Icterus gravis of the new-born is a term which has in the past been used rather indiscriminately to describe any severe form of jaundice of unknown or doubtful origin occurring in a new-born infant. If one excepts from this classification the types of jaundice due to sepsis, congenital syphilis or congenital malformation of the bile ducts, one is left with a group of cases in which a complete understanding of the underlying process is often lacking. For several years we have been making a study of patients with such a condition, and the results of the work are the subject of this communication.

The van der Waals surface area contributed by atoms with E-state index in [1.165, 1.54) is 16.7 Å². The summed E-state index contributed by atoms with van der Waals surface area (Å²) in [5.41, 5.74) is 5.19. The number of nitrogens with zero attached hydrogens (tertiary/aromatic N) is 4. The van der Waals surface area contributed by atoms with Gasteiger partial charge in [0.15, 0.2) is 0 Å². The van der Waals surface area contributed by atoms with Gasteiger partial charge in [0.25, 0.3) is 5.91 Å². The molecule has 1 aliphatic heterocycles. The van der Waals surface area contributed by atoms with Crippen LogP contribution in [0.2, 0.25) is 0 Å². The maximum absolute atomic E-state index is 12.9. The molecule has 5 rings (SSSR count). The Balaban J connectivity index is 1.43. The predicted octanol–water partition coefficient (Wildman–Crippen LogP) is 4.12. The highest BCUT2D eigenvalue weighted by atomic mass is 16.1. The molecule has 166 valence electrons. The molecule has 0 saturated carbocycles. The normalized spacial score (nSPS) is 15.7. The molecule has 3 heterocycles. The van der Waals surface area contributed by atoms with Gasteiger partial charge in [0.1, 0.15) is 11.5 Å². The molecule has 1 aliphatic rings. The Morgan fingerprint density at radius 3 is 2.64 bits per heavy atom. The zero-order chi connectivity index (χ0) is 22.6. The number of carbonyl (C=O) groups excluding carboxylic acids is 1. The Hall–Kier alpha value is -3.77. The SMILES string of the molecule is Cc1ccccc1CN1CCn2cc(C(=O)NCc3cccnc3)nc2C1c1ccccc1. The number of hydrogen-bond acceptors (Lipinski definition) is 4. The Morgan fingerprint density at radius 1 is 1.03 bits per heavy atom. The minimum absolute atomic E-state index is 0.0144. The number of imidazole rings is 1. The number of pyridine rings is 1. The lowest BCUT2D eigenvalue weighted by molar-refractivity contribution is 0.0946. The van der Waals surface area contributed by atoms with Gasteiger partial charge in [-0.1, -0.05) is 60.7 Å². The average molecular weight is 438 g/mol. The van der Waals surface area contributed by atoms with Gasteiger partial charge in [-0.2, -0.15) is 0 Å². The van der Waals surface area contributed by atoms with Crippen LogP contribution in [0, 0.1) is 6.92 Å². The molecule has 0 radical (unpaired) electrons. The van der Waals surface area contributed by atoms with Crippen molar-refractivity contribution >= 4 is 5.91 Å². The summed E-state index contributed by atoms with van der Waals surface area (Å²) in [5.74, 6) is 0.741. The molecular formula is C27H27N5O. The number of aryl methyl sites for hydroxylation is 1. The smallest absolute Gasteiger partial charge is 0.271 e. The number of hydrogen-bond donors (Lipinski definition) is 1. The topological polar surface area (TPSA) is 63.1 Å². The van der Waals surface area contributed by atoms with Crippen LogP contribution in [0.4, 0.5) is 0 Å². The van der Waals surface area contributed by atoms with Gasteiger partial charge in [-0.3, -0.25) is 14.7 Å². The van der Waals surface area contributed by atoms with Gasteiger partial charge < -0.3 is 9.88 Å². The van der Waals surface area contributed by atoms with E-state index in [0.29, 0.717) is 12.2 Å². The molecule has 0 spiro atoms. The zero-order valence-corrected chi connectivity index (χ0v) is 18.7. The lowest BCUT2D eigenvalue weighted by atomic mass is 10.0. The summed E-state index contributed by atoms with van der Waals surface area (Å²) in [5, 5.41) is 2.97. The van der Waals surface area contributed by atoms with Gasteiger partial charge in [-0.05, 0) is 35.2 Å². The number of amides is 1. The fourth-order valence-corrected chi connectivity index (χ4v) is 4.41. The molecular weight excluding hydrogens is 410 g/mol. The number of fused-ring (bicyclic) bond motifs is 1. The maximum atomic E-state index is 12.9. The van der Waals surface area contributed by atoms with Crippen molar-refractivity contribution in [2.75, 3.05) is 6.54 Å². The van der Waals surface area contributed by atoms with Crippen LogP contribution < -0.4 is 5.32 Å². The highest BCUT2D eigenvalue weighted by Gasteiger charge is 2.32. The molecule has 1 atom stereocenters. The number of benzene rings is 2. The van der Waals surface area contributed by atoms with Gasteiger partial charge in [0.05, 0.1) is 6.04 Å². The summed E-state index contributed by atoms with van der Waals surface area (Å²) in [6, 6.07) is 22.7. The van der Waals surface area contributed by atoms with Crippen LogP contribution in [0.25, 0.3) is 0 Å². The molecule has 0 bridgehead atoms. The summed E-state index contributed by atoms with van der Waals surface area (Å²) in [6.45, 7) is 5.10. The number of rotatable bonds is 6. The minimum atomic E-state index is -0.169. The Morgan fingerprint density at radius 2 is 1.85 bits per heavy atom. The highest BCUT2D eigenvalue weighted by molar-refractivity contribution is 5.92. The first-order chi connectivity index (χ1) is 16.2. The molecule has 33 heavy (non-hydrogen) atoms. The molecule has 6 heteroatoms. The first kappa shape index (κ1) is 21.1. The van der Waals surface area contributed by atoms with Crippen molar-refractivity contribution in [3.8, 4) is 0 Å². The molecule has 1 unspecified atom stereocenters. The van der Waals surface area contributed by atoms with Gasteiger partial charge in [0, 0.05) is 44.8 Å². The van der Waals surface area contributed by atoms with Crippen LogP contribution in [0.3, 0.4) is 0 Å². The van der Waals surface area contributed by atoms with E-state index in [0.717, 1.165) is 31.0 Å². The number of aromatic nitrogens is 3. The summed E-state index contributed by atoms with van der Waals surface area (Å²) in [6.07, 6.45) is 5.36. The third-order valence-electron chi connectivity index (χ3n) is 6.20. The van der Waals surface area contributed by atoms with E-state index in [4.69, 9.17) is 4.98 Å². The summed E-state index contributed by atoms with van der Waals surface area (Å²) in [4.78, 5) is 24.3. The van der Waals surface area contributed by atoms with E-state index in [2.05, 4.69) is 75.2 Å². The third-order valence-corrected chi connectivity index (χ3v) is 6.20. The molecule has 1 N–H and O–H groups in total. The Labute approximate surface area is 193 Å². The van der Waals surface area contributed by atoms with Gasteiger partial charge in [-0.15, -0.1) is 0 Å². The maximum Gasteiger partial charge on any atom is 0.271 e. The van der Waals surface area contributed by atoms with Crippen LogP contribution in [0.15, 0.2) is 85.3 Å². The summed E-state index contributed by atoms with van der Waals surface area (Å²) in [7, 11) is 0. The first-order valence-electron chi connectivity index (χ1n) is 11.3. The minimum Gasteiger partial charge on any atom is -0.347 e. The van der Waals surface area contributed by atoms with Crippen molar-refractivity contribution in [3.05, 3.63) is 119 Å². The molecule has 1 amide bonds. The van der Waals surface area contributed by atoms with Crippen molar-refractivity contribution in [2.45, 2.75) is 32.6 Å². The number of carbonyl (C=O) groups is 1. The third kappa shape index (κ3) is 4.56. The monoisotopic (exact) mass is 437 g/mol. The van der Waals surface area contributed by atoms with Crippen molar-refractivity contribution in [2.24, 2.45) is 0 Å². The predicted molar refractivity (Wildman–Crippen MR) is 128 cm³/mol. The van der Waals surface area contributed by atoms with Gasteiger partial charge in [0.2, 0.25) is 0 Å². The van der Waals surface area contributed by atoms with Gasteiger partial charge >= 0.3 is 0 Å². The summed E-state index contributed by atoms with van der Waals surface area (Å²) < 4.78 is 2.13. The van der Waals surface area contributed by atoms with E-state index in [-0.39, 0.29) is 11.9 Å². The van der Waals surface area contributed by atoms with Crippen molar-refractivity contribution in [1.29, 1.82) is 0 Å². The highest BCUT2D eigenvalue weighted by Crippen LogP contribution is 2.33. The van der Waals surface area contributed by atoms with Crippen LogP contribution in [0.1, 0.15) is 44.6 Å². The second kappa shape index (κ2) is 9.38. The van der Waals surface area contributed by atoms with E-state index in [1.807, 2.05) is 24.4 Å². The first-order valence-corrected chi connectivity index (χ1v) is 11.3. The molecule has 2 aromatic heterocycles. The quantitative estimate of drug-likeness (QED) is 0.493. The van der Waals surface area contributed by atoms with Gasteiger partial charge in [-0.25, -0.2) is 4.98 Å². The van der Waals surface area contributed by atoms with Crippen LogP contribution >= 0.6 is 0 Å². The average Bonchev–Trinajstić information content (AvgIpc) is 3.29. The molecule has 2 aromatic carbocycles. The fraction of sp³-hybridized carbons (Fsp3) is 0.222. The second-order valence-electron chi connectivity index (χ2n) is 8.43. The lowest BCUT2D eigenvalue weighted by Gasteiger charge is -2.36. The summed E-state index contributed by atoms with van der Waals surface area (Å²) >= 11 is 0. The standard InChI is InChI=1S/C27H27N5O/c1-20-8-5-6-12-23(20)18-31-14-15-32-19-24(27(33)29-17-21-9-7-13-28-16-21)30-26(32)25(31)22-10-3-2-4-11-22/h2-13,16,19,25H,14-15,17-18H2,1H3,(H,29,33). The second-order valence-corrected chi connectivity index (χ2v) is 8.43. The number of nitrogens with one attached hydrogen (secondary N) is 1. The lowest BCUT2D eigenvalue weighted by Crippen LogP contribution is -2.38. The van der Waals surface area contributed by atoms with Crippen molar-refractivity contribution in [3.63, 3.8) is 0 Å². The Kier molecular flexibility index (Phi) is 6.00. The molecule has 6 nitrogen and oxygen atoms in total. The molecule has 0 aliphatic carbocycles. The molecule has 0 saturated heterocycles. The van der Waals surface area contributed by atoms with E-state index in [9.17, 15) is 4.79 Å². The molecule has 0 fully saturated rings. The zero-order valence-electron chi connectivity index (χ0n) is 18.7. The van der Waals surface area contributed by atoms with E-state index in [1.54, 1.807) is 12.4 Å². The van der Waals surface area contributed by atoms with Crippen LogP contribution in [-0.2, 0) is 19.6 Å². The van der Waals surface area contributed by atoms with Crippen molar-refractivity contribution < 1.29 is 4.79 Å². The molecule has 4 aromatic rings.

The consensus is that physiologic icterus neonatorum is a retention jaundice due primarily to hemolysis, which takes place in all new-born infants. It is a moot point whether jaundice results in all cases of excessive hemolysis or only in those cases in which there is a temporary